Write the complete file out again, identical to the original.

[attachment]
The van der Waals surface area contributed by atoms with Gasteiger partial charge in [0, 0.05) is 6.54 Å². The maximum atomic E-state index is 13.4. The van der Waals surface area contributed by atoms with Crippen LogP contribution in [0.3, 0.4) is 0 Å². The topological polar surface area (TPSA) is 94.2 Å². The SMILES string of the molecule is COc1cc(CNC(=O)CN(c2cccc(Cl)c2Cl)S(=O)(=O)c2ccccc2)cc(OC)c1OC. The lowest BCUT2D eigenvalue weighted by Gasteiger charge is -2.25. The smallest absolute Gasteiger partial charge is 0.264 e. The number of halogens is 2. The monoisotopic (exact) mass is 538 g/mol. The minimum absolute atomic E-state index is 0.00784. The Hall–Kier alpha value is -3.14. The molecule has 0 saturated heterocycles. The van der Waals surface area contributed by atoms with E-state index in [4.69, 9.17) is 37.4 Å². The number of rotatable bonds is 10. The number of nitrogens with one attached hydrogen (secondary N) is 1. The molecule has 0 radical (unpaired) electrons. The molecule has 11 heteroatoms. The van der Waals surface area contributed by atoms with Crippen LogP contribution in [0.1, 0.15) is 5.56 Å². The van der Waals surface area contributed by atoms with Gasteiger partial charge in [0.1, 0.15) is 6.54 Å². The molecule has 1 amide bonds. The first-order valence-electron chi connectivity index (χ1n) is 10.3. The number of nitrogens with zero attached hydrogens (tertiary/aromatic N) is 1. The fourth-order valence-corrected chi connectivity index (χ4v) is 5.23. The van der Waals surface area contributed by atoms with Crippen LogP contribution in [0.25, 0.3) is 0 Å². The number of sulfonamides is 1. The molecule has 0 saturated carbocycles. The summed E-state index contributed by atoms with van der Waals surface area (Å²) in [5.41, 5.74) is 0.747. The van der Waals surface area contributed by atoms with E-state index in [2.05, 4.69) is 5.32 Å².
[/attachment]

The van der Waals surface area contributed by atoms with Gasteiger partial charge in [0, 0.05) is 6.54 Å². The maximum atomic E-state index is 13.4. The van der Waals surface area contributed by atoms with Crippen LogP contribution in [0.3, 0.4) is 0 Å². The topological polar surface area (TPSA) is 94.2 Å². The SMILES string of the molecule is COc1cc(CNC(=O)CN(c2cccc(Cl)c2Cl)S(=O)(=O)c2ccccc2)cc(OC)c1OC. The lowest BCUT2D eigenvalue weighted by Gasteiger charge is -2.25. The smallest absolute Gasteiger partial charge is 0.264 e. The number of halogens is 2. The monoisotopic (exact) mass is 538 g/mol. The minimum absolute atomic E-state index is 0.00784. The Hall–Kier alpha value is -3.14. The molecule has 0 saturated heterocycles. The van der Waals surface area contributed by atoms with E-state index in [4.69, 9.17) is 37.4 Å². The number of rotatable bonds is 10. The number of nitrogens with one attached hydrogen (secondary N) is 1. The molecule has 0 radical (unpaired) electrons. The molecule has 11 heteroatoms. The van der Waals surface area contributed by atoms with Crippen LogP contribution in [0.1, 0.15) is 5.56 Å². The van der Waals surface area contributed by atoms with Gasteiger partial charge in [0.1, 0.15) is 6.54 Å². The molecule has 1 amide bonds. The first-order valence-electron chi connectivity index (χ1n) is 10.3. The number of nitrogens with zero attached hydrogens (tertiary/aromatic N) is 1. The fourth-order valence-corrected chi connectivity index (χ4v) is 5.23. The van der Waals surface area contributed by atoms with Crippen LogP contribution in [0.25, 0.3) is 0 Å². The number of sulfonamides is 1. The molecule has 0 saturated carbocycles. The summed E-state index contributed by atoms with van der Waals surface area (Å²) in [5.41, 5.74) is 0.747. The van der Waals surface area contributed by atoms with E-state index in [2.05, 4.69) is 5.32 Å².